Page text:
I’m Young and/or in Good Health…so do I still need an Advance Health Care Directive?

The answer is simple…YES, you still need an “Advance Health Care Directive” as your health status can change in a blink of an eye!!  At any time, you could suffer a sudden injury or illness (such as a car accident).  Having an Advance Health Care Directive is just as important as having a financial contingency plan!

So, what is an “Advance Health Care Directive?” An Advance Health Care Directive also known as a “living will,” “personal directive,” “advance directive,” or “advance decision,” is a legal document in which a person specifies what actions should be taken for their health if they are no longer able to make decisions for themselves because of illness or incapacity.  It is best to choose this person in advance and tell him or her about your health care wishes.  If you do not choose someone in advance, the law will assign a decision maker who must guess about your wishes.  Do you really want that?

Prime example: On October 30, 1986, my mother and I were hit by a drunk driver causing my mother to suffer a broken neck. More specifically, she fractured her # 2 cervical vertebrae which normally results in sudden paralysis or instant death.  Fortunately, my mother sustained neither outcome.  Do you remember Christopher Reeve who starred in the movie Superman who sustained sudden paralysis as a result of a broken neck caused from his tragic horse riding accident? If so, my mother fractured the same cervical vertebrae as him.  The doctors called it a miracle for my mother, but I call it the grace of God. However, her road to recovery took three long years with several neck braces.  As you can see, her health status changed in a blink of an eye and so did our life!!  At the time of the accident, the doctors asked if she had an “Advance Health Care Directive” in the event that she becomes unable to express her health wishes on her own.  Of course my mother had already prepared an Advance Health Care Directive which she had given a copy to our family attorney, my father, her mother, and her best friend in case of an emergency. This became extremely beneficial to the doctors and it gave my mother (and I was only ten years old at the time) the assurance that her health care wishes would be legally honored in the event of sudden incapacitation.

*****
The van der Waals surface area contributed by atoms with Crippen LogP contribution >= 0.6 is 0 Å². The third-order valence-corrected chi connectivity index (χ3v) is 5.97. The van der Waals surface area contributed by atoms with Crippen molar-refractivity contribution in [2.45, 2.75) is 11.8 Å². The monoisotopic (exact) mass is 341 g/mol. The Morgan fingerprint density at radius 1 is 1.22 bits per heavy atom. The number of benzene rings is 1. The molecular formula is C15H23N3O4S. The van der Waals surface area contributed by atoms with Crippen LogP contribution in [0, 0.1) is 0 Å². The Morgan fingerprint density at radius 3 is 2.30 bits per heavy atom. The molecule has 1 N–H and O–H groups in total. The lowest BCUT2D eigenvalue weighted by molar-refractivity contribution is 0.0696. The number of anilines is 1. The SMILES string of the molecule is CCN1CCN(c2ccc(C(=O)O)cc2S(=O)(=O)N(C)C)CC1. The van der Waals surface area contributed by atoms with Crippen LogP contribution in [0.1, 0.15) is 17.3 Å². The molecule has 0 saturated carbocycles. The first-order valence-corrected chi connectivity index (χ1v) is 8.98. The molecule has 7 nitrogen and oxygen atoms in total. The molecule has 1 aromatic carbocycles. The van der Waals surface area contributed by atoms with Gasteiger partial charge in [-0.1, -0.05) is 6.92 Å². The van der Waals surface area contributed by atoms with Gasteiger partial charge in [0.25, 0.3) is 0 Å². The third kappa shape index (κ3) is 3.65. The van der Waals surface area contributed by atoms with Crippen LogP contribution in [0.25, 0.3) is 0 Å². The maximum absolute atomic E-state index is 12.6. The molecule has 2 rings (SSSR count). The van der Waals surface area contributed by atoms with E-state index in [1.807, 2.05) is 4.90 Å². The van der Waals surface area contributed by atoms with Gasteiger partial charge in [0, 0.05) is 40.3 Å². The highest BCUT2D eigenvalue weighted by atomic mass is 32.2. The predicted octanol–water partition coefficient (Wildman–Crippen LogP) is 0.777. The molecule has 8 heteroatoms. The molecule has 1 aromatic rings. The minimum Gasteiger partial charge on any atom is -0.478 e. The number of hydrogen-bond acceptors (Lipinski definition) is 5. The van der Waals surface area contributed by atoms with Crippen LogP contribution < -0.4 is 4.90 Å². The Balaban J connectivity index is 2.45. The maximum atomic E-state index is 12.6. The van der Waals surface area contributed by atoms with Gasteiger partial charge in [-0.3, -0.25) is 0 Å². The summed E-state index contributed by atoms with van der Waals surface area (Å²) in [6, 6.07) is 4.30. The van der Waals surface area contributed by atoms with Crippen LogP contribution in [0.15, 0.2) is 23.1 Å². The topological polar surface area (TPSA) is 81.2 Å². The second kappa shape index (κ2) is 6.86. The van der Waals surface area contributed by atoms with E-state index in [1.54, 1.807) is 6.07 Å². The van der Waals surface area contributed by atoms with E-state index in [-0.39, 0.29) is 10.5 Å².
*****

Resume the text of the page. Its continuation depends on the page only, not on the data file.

There are two kinds of Advance Directives:

“Appointment of an Agent”

You may authorize another person, such as a spouse, child, or friend, to be your “agent” or “proxy” to make decisions for you if you become incapable of making informed health care decisions for yourself. You can specifically tell them the kinds of care that you do or do not want. This person you appoint should be an adult (18 years or older) and needs to be accessible, but does not have to live in the same vicinity or state. When you choose your agent, make sure that you have chosen someone who will be able to make potentially difficult decisions about your care, is willing to serve as your agent, and is aware of your wishes. You should also choose an alternative agent in the case that your primary agent is not readily available.

“Written Health Care Directive”

Allows you to state your choices in writing for health care that you would or would not like in the event you are unable to express your own wishes. It may not be possible to anticipate all possible medical situations for which your written health care directive might apply.

**A power of attorney for health care is broader as opposed to a written health care directive. Yet, it is best to execute both!**

Frequently Asked Questions

Are Advanced Directives Only for End-of-Life issues?  No, they also can address any type of care in situations in which you cannot make decisions for yourself. For example, mental health issues and wishes about admissions to health care facilities.

Can I Just Say My Wishes Orally?  You should always share your health care wishes with your loved ones and your doctors. However, you may only create an Oral Advance Directive if you have a terminal condition and tell your wishes directly to your doctor. Remember, putting your wishes in writing reduces confusion about your wishes since people often forget or misunderstand what was said.

What if I’m Unsure of What Health Care I Might Want?  Still execute an Advance Directive to describe the important values and beliefs you have. You can always indicate your religious beliefs as often these types of statements will help others make appropriate health care choices for you when you cannot make them yourself.

What if I Don’t Know the Medical Terms, what Do I Need to Say?  Just put it in your own words and describe it as best as possible of what medical care you do and do not want.

What If I Change My Mind?  You may cancel or modify your Advance Directive anytime, but it is important that you tell others you have cancelled or changed it.

For more information and/or to download your state specific Advance Directive, please visit Once you complete your Advance Directive, make sure you make copies and provide one to your doctor, take one when you go to the hospital, and give copies to your family and friends.  Now, some states maintain an Advance Directive Registry. By filing your advance directive with the registry, your health care provider and loved ones may be able to find a copy of your directive in the event you are unable to provide one.

Resources: The Golden Gazette, CaringInfo, NHPCO

*Disclaimer: The author of this blog post is not an attorney and this blog post is not intended as legal advice and should not be relied upon without consulting legal counsel!

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